Marta Kristen was born in Oslo, Norway, on February 26 and left in an orphanage when she was two weeks old. After four years, in 1948, she was adopted by Professor and Mrs. Harold Soderquist of Detroit, Michigan. She was named Marta in honor of Marta Bentzen, the Oslo social worker who assisted the Soderquists with the voluminous red tape attached to an international adoption.
Marta quickly adjusted to the language and customs of the United States. She entered Farmington Elementary School, and as a ten year-old fourth grader starred in an original comedy which she and two other ten year-olds had written. A piano-playing colleague of her father's, Professor Henry Herman, recommended Marta to the famous Will-O-Way Theatre in Birmingham, Michigan on the strength of her singing and dancing to ballads he played on frequent visits to the Soderquist home. Marta was accepted and cast in Taming of the Shrew and Little Women at Will-O-Way in summer stock when she was fourteen. She later took a course in drama at the Detroit Civic Theatre.
In 1959, Professor Soderquist took his family to California on sabbatical. Marta enrolled at Santa Monica High School and remained in California when her parents returned to Detroit the next year, finishing her high school education at Hollywood Professional School at 16.
Marta was "discovered" while eating a hamburger with a boyfriend at a drive-in restaurant in Santa Monica. Producer/Director/Writer James B. Harris approached her and asked if she would like to try out for Lolita. After checking Harris' background, she read for the part.
"My mother thought the role was not for me, so I withdrew," she says. Lolita was made with Jimmy Harris as Producer. Starring James Mason and Shelly Winters, the title role went to Sue Lyon instead.
Jimmy Harris can still take credit with starting Marta's career. He made arrangements for Mata to acquire an agent, who immediately got her a feature role in The Loretta Young Show. During the next eighteen months, Marta co-starred in two Alfred Hitchcock Presents episodes (including one directed by Hitchcock himself), two segments of the My Three Sons series with Fred MacMurray (a third one would follow in 1964), a Leave it to Beaver episode and an appearance on the Shirley Temple show.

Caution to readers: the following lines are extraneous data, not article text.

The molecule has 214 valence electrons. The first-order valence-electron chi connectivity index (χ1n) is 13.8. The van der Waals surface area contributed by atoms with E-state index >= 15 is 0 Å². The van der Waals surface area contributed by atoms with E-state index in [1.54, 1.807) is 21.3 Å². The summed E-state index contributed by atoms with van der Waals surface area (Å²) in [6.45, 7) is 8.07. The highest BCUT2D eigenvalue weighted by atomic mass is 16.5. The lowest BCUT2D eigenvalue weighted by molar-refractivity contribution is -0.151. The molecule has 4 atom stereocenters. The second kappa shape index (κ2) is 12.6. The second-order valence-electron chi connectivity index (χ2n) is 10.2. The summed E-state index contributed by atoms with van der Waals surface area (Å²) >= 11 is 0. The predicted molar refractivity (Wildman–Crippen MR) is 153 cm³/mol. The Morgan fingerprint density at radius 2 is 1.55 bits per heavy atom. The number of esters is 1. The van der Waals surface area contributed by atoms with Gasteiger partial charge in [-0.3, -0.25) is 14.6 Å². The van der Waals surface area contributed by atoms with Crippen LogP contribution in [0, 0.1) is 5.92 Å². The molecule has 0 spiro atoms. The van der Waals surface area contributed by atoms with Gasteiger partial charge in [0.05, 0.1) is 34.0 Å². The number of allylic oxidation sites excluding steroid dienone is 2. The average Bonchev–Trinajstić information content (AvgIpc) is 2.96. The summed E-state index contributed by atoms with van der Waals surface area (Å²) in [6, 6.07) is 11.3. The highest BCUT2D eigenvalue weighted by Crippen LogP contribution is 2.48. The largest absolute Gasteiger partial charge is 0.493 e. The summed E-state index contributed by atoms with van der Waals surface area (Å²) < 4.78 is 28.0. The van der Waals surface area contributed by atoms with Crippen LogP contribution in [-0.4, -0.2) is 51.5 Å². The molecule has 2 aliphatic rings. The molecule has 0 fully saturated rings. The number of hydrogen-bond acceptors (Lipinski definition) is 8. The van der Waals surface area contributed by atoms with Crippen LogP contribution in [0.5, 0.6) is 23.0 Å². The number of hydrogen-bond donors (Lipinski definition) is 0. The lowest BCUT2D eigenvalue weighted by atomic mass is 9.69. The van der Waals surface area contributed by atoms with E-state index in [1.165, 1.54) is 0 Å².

She had just finished an episode of The Greatest Show on Earth and was filming the role of Lorelei the mermaid in Beach Blanket Bingo when she was called in to meet with Irwin Allen. After meeting Marta, Allen was determined to have her play the role of Judy Robinson in his new series, Space Family Robinson. Marta initially refused the part, fearing (correctly) the character would be underutilized. Allen pitched several potential script ideas for the character, and Marta agreed to the role of Judy Robin in the series, now renamed Lost in Space. The rest is science fiction history.
When the series ended, Marta raised a family and continued to work, making over 40 TV commercials as well as guest starring in TV shows such as Mannix, Remington Steele and Trapper John In 1996, Marta traveled to Korea to film Pearl Buck's The Living Reed with Lee Majors. Marta's first love however, is the theater, in which she has been very active on the West Coast; She receiving kudos for her performance as Emily Stilson in Arthur Kopit's award-winning play about a stroke victim, Wings.
Marta loves to travel, especially in the Far East to trek in the Himalayas, although that has been put on hold while she is helping to raise her granddaughter Lena. She does make time for the occasional convention appearance, and has appeared in such films as Hallmark Hall of Fame's Harvest of Fire with Patty Duke, Body Count with Alyssa Milano and of course, 1998's Lost in Space.